It's got nothing to do with my bladder, i just think it would be nice to have a break in the middle. They could play the ads then while you're eating and not at the very start of the movie.. It would then make it a total experience whereas the way they do it now, i might as well be watching the movie at home..... Which is exactly what i do anyway. If I'm going to the movies, then i want the occasion to be special and not a place just to watch a movie.

    I went and saw Blade Runner 2049 last night. 163 minutes ( after the 10 mins of mandatory ads ). I didn't buy a drink :)

    I would love intermissions to make a comeback. I just watched Blade Runner 2049 and had to conscientiously choose not to buy any snacks or a drink out of fear of needing to use the toilet and missing a part of the film, which is 163 minutes long. So by not having an intermission the theatre lost money from me and my friends. With intermissions being normal again it would be more acceptable to have longer films. BR 2049 didn't feel long at all for the record. I enjoyed every second. But a break in the middle definitely would have been nice.

      I can't remember the last time I ever purchased anything from the snack and drink bar at a cinema anyway. Everything there is ridiculously overpriced and competes with bowling alleys with how expensive it is. An intermission in the middle of a movie wouldn't change that for me, I still wouldn't buy anything.

        Good point. I also think it's more of a problem with modern cinemas because they just don't have the space. If half the people leave the theatre and go back to the foyer at intermission you need more room in the foyer because they're going to "bump into" the people buying tickets for other movies.

        The typical shopping centre multiplex has like 6 seats and bugger all room for people to mill about. The classic cinemas I remember as a kid had many more seats in the foyer and at least a couple of them had a foyer separate to the ticket buying area and also separate from the "queuing area" where you'd wait to go into the actual theatre. If you had more cinemas like that I could see the idea being popular.

    Wow. The first paragraph makes you sound like you’re 70. Couldn’t bare to read the rest. Intermissions would infuriate me. Are you also the kind of person that likes ads in shows as it gives you time to do stuff?

      Commenting without reading the article makes you sound like you're 12.

    No way, they absolutely should not. Stopping half way through would ruin the movie going experience!

    I’m really old, I remember seeing Chitty-Chitty-Bang-Bang in the cinema and the car with the family goes over a cliff into the intermission. (spoiler: the car flies).
    It was a real cliff-hanger.
    I recall the newspaper complaining that the car going over the cliff was traumatic for children.

    Last edited 15/10/17 10:35 pm

    I didn't go to watch the new blade runner and an intermission would have changed my mind. I grew up in the 90s and pretty much every movie had one and we always went out and bought more snacks and drinks.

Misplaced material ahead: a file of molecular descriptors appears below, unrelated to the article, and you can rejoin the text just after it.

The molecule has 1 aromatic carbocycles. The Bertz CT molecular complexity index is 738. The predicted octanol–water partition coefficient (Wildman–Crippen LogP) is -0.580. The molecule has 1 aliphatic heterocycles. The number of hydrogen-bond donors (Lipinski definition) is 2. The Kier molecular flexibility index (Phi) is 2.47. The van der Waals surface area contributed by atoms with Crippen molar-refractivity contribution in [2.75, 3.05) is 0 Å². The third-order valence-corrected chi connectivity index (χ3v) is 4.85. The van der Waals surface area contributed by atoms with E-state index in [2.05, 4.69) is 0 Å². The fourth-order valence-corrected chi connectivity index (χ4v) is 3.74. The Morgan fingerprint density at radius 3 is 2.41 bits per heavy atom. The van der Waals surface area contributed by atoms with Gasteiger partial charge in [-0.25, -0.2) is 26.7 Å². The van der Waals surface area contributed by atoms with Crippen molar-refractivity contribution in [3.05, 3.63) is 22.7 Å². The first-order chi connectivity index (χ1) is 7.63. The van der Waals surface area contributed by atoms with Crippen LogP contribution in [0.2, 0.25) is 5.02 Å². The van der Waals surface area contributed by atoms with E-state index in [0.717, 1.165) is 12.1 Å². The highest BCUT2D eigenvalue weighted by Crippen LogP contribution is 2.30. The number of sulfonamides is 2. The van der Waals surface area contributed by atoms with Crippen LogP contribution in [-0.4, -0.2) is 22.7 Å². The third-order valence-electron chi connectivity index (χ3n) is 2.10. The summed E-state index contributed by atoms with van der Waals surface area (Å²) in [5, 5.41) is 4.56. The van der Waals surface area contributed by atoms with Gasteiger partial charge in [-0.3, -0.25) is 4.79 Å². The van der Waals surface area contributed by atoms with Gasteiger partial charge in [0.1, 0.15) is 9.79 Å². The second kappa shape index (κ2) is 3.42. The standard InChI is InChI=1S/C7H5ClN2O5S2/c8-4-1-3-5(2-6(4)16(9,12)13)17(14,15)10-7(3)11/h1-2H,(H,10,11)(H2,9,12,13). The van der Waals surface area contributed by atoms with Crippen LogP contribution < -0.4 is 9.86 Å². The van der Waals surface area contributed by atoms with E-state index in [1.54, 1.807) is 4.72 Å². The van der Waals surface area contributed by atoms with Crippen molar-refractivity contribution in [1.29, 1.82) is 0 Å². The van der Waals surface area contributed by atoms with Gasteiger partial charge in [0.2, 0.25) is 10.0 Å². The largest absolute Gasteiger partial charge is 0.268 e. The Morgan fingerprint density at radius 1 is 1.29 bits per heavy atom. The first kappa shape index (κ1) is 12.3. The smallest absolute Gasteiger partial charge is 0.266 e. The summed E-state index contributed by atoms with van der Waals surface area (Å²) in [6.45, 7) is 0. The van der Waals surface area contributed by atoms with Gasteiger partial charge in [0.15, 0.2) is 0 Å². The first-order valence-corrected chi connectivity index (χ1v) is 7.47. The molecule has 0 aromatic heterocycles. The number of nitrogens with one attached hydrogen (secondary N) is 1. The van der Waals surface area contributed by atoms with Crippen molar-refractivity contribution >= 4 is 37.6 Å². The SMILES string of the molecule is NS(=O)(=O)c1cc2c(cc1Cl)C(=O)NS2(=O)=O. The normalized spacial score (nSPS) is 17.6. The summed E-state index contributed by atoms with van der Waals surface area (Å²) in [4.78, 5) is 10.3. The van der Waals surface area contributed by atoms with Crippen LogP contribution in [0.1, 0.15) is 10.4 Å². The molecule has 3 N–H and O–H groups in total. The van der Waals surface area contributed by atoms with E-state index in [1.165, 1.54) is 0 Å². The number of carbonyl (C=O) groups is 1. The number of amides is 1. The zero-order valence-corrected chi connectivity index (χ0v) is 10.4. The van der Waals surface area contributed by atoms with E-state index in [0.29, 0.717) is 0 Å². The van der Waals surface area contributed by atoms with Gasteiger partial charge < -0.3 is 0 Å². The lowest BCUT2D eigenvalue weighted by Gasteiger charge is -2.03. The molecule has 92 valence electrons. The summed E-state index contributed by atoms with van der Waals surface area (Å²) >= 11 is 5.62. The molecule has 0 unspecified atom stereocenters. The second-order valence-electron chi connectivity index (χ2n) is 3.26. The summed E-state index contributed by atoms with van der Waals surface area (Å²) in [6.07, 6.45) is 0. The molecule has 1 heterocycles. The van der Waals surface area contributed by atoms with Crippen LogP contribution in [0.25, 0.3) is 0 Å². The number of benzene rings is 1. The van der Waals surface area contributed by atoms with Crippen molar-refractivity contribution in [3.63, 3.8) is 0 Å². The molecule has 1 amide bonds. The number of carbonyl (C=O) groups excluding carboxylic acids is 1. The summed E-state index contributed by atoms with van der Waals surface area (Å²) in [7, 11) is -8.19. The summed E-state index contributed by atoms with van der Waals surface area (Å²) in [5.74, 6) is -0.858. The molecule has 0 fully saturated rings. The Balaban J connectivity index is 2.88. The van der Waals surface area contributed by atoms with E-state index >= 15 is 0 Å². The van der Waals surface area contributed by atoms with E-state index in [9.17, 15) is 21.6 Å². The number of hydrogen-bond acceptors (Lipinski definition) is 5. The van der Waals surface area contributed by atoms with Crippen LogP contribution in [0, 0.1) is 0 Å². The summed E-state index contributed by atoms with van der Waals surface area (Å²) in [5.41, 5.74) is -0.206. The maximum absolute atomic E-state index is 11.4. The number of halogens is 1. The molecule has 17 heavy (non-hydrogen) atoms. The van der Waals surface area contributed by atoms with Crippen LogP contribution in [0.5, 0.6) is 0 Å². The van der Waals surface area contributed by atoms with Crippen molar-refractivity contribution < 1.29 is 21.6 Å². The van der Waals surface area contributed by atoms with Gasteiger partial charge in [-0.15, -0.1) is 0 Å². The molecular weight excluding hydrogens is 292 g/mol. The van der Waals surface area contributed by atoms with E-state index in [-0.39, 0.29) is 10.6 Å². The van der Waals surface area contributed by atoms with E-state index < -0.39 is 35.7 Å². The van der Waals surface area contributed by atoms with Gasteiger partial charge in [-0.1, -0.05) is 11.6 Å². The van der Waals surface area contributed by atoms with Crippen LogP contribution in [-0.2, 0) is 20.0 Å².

Curious to know where you grew up. I watched a lot of movies in the 90s and I'm sure not a single one had an intermission.

    I think it was Alfred Hitchcock who said "The length of a film should be directly related to the endurance of the human bladder".

    If you can't go 3 hours without a pee though, and you are reasonably fit and healthy, you should see an incontinence nurse or doctor.
    Unless you are seriously over-hydrated, you really should be able to go 5 hours without much effort.
    Bladder training is important if you want to avoid incontinence as you get older.

      It's hard if you buy a big cold beverage to enjoy, and there is nothing wrong with that. If I'm paying to see a movie, I don't want to have to worry about how much longer till I can hit the bathroom.

        Two other solutions for this;

        1. Ration your drinking, make it last the whole movie. Don't drink the whole litre of coke in the first 10 minutes. That way it'll take longer for your bladder to fill.

        2. Drink it all in the first ten minutes but don't throw away the cup cos you're going to reuse it...

    An intermission with cheaper munchies would be good.
    Instead of buying jaffas with supposed gold flakes inside them!
    And add some actual theatre to the experience, maybe the staff could do some cosplay or something

      I don't see the point of cosplay and other frippery for a regular showing, but I miss the all night marathons they used to do fairly regularly. Bring them back and use them as a chance to cosplay. They could easily do a theme night every month or two (or when big releases are coming). eg:

      Do a Star Wars marathon before the next movie releases. Get all the fans to it and dressing up.

      Substitute Star Wars with any popular cosplayable franchise (Star Trek, Indiana Jones, Marvel, DC, etc).

        Sounds like a lot of fun
        Any cinema owners out there this is a great way to up your sales !

    Just wait til it becomes available on an in-home medium, then you can watch it as slowly as you like. Also, you can watch it in your underpants, which is the biggest bonus of all.

    When I watched Guardians of the Galaxy in Istanbul a couple of years ago I was shocked when the movie stopped halfway through... But also relieved because I needed to pee and I was hungry. We all went out and did our thing then made our way back. It was the best thing ever! :D

    Well some long movies do have intermission, it's just a very long one - Twilight, Deathly Hallows etc.

    I remember having an intermission in Star Was episode 1 Phantom Menace when it first played in cinemas.

      No that was a seizure caused by brain damage from seeing it

    Hell no! That would kill the story flow and immersion. i dont pay 15 bucks per ticket (usually 4 of them for my family) just to wait for you to pee or smoke. Worst idea ever, and yes, i’m including the idea of an orange president in that statement